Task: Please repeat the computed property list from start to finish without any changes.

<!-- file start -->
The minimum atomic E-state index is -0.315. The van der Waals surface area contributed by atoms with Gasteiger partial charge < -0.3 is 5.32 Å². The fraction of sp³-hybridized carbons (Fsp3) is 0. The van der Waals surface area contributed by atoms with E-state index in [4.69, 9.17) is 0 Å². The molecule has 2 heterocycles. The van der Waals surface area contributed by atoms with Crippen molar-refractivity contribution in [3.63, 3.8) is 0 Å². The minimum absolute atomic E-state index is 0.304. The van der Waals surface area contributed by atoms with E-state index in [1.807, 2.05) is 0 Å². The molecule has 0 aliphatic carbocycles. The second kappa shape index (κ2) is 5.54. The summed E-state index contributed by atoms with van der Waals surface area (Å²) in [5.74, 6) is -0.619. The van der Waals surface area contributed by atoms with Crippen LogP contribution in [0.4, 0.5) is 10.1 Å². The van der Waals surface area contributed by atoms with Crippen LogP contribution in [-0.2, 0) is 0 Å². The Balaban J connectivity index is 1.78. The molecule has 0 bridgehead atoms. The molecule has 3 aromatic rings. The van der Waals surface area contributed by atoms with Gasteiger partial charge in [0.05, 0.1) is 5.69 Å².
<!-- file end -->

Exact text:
The minimum atomic E-state index is -0.315. The van der Waals surface area contributed by atoms with Gasteiger partial charge < -0.3 is 5.32 Å². The fraction of sp³-hybridized carbons (Fsp3) is 0. The van der Waals surface area contributed by atoms with E-state index in [4.69, 9.17) is 0 Å². The molecule has 2 heterocycles. The van der Waals surface area contributed by atoms with Crippen molar-refractivity contribution in [3.63, 3.8) is 0 Å². The minimum absolute atomic E-state index is 0.304. The van der Waals surface area contributed by atoms with E-state index in [1.807, 2.05) is 0 Å². The molecule has 0 aliphatic carbocycles. The second kappa shape index (κ2) is 5.54. The summed E-state index contributed by atoms with van der Waals surface area (Å²) in [5.74, 6) is -0.619. The van der Waals surface area contributed by atoms with Crippen LogP contribution in [0.4, 0.5) is 10.1 Å². The van der Waals surface area contributed by atoms with Crippen LogP contribution in [-0.2, 0) is 0 Å². The Balaban J connectivity index is 1.78. The molecule has 0 bridgehead atoms. The molecule has 3 aromatic rings. The van der Waals surface area contributed by atoms with Gasteiger partial charge in [0.05, 0.1) is 5.69 Å².